granton baptist church
The Hut was officially opened on 4th May 1940 and the church constituted on 9th July with 19 members, most of whom had transferred from other Edinburgh Baptist churches. Although their first pastor wasn’t inducted until the December, the enthusiastic new congregation had their first baptismal service on Wednesday, 16th October. Obviously there wasn’t a baptistry in The Hut so the service took place in the Leith Baptist Church, Madeira Street, where all our baptisms were carried out before 1952.
As the membership and activities of GBC began to increase in the late 1940s and early 1950s, the Church began working towards building a permanent structure that would replace “The Hut”. Various estimates were received and tenders accepted indicating that the new church building would cost in the region of £10,000.
A loan of £1000 from the Baptist Union of Scotland was given, repayable over 10 years, with a further £3000 being given towards the costs. This latter amount would come from the proceeds of the sale of Marshall Street Baptist Church in Edinburgh to Edinburgh University.
The link between the sale of Marshall Street and the Granton project came about as a result of the fact that a former member of Marshall Street, a Mrs Nisbet, was one of four women from the Women’s Auxiliary who served on the Granton Joint Committee in 1938. In January 1939, Joseph Russell chaired an open meeting for those interested in the new Baptist cause at Granton, and he referred to the need for making sacrifices in order to support such projects, and he gave the example of Rev Francis Johnstone, who was one of the influential figures at the founding of the Baptist Union of Scotland. He gave up a rewarding ministry in Cupar in 1845 so that he could establish a work in his home town of Edinburgh, and he served the congregation that was to become Marshall Street Baptist Church for over 30 years, in two separate spells of ministry, until his death in 1880.
When Marshall Street closed in 1943 the proceeds from the sale were set aside for a Baptist extension cause in Edinburgh and the cause at Granton was the beneficiary. That is why Granton Baptist Church is called the “Francis Johnstone Memorial”.
The opening ceremony of the new church building took place on the 20th of December 1952 in the presence of the Baptist Union Secretary, Rev George M Hardie, the honorary Treasurer J.A. Dick, Thomas Coats, the convener of the Building Advisory Committee and Joseph Russell the clerk of works. The actual ceremony was performed by the President of the Baptist Union, in 1952-53, Rev A. Campbell Dovey, the minister at Morningside.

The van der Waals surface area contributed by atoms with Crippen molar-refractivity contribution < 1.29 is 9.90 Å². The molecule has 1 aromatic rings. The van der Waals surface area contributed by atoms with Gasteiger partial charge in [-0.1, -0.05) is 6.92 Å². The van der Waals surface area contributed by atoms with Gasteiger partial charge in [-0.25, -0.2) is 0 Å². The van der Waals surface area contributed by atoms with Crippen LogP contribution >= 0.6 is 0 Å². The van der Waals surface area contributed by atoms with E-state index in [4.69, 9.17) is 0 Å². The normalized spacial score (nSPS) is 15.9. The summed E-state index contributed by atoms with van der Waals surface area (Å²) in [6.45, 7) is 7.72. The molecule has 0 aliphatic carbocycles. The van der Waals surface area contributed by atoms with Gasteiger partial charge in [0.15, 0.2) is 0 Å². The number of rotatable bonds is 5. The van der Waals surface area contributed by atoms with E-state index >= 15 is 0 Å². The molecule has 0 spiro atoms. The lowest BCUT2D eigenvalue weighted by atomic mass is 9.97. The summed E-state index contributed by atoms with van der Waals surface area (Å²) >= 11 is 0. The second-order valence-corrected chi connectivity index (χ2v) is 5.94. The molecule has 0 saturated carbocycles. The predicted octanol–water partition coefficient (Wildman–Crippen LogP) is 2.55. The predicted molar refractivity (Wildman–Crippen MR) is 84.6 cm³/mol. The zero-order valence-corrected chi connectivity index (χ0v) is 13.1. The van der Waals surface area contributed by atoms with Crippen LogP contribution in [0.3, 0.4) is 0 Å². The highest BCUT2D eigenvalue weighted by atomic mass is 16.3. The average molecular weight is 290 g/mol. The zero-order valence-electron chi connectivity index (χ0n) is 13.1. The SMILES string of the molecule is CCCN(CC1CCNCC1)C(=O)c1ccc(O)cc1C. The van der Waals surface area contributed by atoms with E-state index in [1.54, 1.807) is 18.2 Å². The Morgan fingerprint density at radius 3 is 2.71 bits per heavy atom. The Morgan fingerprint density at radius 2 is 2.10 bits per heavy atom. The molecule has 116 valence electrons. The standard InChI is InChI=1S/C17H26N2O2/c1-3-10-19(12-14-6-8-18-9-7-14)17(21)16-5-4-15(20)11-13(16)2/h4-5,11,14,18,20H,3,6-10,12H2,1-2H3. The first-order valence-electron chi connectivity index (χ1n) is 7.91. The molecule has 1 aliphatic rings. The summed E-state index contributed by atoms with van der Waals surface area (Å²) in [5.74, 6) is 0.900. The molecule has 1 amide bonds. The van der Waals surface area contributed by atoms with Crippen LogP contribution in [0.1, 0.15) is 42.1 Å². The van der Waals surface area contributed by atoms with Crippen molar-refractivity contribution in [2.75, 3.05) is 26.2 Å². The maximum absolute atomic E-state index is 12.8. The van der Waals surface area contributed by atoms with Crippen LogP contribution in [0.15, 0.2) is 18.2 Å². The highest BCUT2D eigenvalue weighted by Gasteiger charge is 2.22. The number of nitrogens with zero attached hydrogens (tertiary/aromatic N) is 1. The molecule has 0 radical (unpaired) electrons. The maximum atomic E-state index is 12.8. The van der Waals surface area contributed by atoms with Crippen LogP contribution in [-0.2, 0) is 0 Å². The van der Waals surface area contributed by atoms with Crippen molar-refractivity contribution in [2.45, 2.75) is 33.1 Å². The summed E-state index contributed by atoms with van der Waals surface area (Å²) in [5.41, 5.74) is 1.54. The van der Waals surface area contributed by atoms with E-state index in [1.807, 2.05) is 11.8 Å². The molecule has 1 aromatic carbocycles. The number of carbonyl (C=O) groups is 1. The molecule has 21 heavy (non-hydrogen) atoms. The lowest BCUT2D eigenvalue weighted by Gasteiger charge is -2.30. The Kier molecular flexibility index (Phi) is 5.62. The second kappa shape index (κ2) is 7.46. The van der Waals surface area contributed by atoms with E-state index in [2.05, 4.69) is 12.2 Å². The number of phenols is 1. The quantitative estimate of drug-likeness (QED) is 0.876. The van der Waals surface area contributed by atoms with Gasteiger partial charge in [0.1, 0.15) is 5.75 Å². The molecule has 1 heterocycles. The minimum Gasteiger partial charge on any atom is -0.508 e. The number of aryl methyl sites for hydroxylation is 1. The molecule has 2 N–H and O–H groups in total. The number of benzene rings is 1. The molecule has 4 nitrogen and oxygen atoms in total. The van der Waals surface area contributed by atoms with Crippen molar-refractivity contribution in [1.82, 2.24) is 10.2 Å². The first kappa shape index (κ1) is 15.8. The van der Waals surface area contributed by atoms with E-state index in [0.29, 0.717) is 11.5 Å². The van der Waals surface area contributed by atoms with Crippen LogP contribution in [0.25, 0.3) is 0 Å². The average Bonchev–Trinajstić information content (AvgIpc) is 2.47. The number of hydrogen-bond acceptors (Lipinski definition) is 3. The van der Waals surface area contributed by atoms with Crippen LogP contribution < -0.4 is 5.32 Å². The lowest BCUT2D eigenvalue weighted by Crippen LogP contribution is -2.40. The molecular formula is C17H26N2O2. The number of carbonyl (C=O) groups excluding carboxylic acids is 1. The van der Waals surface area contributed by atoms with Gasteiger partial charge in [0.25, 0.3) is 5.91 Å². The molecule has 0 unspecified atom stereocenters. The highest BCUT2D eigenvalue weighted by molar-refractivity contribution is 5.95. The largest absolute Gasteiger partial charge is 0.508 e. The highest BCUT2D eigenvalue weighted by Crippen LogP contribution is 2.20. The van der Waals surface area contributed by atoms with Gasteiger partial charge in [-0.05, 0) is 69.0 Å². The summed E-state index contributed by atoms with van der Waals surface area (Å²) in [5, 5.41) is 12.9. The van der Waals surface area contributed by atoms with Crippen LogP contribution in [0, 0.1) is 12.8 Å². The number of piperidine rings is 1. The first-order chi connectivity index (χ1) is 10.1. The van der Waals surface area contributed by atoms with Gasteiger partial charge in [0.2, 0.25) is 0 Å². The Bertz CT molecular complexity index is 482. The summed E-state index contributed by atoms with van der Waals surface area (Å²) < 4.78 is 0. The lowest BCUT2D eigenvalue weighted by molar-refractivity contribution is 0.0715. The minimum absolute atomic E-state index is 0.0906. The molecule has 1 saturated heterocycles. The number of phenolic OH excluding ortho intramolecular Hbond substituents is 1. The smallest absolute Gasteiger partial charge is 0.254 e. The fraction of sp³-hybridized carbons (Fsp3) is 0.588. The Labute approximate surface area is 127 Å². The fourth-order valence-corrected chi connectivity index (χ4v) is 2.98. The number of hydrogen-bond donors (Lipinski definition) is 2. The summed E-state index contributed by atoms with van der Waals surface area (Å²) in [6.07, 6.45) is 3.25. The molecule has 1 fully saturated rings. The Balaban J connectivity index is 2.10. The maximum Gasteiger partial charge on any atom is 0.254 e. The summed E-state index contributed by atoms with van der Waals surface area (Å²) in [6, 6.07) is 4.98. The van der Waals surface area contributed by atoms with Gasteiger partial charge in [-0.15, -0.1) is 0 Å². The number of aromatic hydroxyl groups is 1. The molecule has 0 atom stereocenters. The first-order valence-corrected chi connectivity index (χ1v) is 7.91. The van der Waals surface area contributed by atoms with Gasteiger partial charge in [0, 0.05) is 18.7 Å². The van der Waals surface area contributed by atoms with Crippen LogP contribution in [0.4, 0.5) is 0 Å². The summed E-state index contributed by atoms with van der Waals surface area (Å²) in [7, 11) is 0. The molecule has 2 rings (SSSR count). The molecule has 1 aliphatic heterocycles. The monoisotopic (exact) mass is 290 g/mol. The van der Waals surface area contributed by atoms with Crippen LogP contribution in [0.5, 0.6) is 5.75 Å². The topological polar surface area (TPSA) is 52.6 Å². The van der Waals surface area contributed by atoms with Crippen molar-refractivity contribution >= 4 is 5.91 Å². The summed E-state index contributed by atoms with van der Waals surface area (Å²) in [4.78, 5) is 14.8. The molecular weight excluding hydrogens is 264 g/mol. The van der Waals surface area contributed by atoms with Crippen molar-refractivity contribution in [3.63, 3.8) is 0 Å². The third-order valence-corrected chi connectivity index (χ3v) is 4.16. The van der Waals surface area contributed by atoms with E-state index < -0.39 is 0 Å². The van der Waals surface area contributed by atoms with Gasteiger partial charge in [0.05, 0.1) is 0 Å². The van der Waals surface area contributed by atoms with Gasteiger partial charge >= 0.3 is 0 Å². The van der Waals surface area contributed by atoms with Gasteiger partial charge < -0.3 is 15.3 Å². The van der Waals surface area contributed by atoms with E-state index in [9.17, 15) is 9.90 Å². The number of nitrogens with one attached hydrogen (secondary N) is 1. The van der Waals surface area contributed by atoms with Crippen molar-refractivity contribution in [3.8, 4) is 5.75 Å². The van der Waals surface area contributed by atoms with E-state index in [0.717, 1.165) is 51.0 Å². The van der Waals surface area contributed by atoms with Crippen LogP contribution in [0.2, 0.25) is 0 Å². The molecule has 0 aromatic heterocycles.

The first baptisms in that building took place on 5th April 1953 when Rev Donald McCallum baptised Betty Archer, Doreen Corcoran and Sylvia Roberts.
It wasn’t only money towards bricks and mortar that Granton inherited from Marshall Street. The communion table and some of the chairs you see here today once belonged to Marshall Street, as did a pulpit light that hung above the pulpit in the 1952 building and the First World War memorial windows that are now located in current gallery. Some of these items were used in The Hut prior to the 1952 building being completed whilst others arrived after the official opening.
This wasn’t the end of building development with regards to GBC. As ministries expanded and the original Hut began to deteriorate the Church began to use Ainslie Park High School for some of its youth work, and serious discussion began about developing the building once more.
January 1971 saw the end of an emotional attachment for the members when The Hut was demolished to make way for the new building development that was started later that year. This was just as well because the 1970s saw an increase in vandalism in the area, largely due to the Edinburgh Council policy of settling problem families in the area, many of them in Crewe Road Gardens. In fact, because of attacks on the new building and the theft of materials, the church deacons had to do spells as nightwatchmen until the building was secure. But the work was completed and on 24th March 1972 the new hall was officially opened by senior deacon Alec Hall.
During another period of witness and membership expansion, at which attendances at the morning services were around 180-200, with 80-100 in the evening, a word of prophecy was given to one of our deacons, Andy Sinclair, that the church should “double the worship facilities”.
Wrestling with this problem led the fellowship into seasons of prayer until, with this word having been tested in different ways over the months that followed, God seemed to be giving His confirmation that a new building project should begin. At a members’ meeting in September 1987 the church agreed to go ahead with plans for a new building that would eventually give us the present 350 seat sanctuary.
Granton has never been a financially rich church, but in faith the people stepped out and once again the sacrificial, and giving, nature of the Granton folks was evident as the Building Development Fund came into being.
Rev Andy Scarcliffe, the minister of Granton at that time, cut the first turf on Sunday 18th August 1991, with the building officially opened and dedicated on Saturday 10th October 1992 with the cutting of a ribbon by Granton’s only surviving founder member at that time, Isobel Inglis, daughter of our first treasurer, Frank Allan.
The last person to be baptised in the 1952 building was Mr Alex Steven on 28th June 1992 and the first baptisms in this present building took place on 13th December 1992; Rev Andrew B Scarcliffe baptising Paul Dooley and Gordon Mackay Jnr.
The church is of course not the buildings, but the people of God, and we will now turn to reveal something about the folks of Granton Baptist Church over the decades.